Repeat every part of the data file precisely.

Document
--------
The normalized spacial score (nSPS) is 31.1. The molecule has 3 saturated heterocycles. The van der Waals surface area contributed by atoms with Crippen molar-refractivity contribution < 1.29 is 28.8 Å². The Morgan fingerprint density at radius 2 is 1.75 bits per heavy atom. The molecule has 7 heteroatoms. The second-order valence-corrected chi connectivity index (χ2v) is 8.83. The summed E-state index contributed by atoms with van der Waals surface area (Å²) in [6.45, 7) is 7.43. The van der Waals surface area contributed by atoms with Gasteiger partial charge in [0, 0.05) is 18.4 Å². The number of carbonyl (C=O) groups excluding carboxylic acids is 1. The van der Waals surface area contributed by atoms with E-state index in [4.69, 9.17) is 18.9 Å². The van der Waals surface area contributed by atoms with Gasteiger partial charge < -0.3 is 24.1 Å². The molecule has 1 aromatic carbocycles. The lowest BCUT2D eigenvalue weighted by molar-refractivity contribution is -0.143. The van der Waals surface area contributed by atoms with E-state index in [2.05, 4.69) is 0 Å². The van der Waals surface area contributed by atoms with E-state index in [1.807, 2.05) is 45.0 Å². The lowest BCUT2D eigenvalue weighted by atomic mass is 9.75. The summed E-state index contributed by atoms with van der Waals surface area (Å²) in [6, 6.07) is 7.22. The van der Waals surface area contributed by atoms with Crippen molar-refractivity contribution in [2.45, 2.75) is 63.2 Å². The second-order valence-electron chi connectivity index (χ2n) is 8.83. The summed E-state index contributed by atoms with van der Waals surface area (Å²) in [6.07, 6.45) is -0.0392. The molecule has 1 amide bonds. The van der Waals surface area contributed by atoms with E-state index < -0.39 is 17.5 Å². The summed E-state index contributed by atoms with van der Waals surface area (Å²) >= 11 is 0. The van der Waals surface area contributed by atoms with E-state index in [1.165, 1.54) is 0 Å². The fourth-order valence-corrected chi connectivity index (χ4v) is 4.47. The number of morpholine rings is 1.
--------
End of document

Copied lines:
The normalized spacial score (nSPS) is 31.1. The molecule has 3 saturated heterocycles. The van der Waals surface area contributed by atoms with Crippen molar-refractivity contribution < 1.29 is 28.8 Å². The Morgan fingerprint density at radius 2 is 1.75 bits per heavy atom. The molecule has 7 heteroatoms. The second-order valence-corrected chi connectivity index (χ2v) is 8.83. The summed E-state index contributed by atoms with van der Waals surface area (Å²) in [6.45, 7) is 7.43. The van der Waals surface area contributed by atoms with Gasteiger partial charge in [0, 0.05) is 18.4 Å². The number of carbonyl (C=O) groups excluding carboxylic acids is 1. The van der Waals surface area contributed by atoms with E-state index in [4.69, 9.17) is 18.9 Å². The van der Waals surface area contributed by atoms with Gasteiger partial charge < -0.3 is 24.1 Å². The molecule has 1 aromatic carbocycles. The lowest BCUT2D eigenvalue weighted by molar-refractivity contribution is -0.143. The van der Waals surface area contributed by atoms with E-state index in [2.05, 4.69) is 0 Å². The van der Waals surface area contributed by atoms with E-state index in [1.807, 2.05) is 45.0 Å². The lowest BCUT2D eigenvalue weighted by atomic mass is 9.75. The summed E-state index contributed by atoms with van der Waals surface area (Å²) in [6, 6.07) is 7.22. The van der Waals surface area contributed by atoms with Crippen molar-refractivity contribution in [2.45, 2.75) is 63.2 Å². The second-order valence-electron chi connectivity index (χ2n) is 8.83. The summed E-state index contributed by atoms with van der Waals surface area (Å²) in [6.07, 6.45) is -0.0392. The molecule has 1 amide bonds. The van der Waals surface area contributed by atoms with E-state index < -0.39 is 17.5 Å². The summed E-state index contributed by atoms with van der Waals surface area (Å²) >= 11 is 0. The van der Waals surface area contributed by atoms with E-state index in [1.165, 1.54) is 0 Å². The fourth-order valence-corrected chi connectivity index (χ4v) is 4.47. The number of morpholine rings is 1.